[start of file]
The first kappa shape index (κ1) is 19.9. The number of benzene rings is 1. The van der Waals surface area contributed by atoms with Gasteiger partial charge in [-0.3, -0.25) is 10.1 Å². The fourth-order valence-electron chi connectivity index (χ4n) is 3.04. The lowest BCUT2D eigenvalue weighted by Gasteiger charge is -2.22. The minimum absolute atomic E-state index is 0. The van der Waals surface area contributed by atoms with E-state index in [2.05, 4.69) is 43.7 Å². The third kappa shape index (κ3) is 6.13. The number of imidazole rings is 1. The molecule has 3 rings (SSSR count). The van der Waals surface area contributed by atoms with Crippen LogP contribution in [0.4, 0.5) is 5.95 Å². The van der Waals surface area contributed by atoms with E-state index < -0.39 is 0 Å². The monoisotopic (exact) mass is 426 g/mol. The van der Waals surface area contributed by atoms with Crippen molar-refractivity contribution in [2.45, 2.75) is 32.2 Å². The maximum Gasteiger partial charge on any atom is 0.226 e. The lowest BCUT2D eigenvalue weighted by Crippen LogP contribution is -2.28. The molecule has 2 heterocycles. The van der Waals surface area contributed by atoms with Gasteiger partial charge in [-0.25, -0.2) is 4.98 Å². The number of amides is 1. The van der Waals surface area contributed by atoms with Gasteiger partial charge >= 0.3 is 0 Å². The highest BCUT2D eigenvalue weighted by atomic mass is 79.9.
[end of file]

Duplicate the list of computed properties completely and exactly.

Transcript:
The first kappa shape index (κ1) is 19.9. The number of benzene rings is 1. The van der Waals surface area contributed by atoms with Gasteiger partial charge in [-0.3, -0.25) is 10.1 Å². The fourth-order valence-electron chi connectivity index (χ4n) is 3.04. The lowest BCUT2D eigenvalue weighted by Gasteiger charge is -2.22. The minimum absolute atomic E-state index is 0. The van der Waals surface area contributed by atoms with E-state index in [2.05, 4.69) is 43.7 Å². The third kappa shape index (κ3) is 6.13. The number of imidazole rings is 1. The molecule has 3 rings (SSSR count). The van der Waals surface area contributed by atoms with Crippen LogP contribution in [0.4, 0.5) is 5.95 Å². The van der Waals surface area contributed by atoms with E-state index < -0.39 is 0 Å². The monoisotopic (exact) mass is 426 g/mol. The van der Waals surface area contributed by atoms with Crippen molar-refractivity contribution in [2.45, 2.75) is 32.2 Å². The maximum Gasteiger partial charge on any atom is 0.226 e. The lowest BCUT2D eigenvalue weighted by Crippen LogP contribution is -2.28. The molecule has 2 heterocycles. The van der Waals surface area contributed by atoms with Gasteiger partial charge in [-0.25, -0.2) is 4.98 Å². The number of amides is 1. The van der Waals surface area contributed by atoms with Gasteiger partial charge >= 0.3 is 0 Å². The highest BCUT2D eigenvalue weighted by atomic mass is 79.9.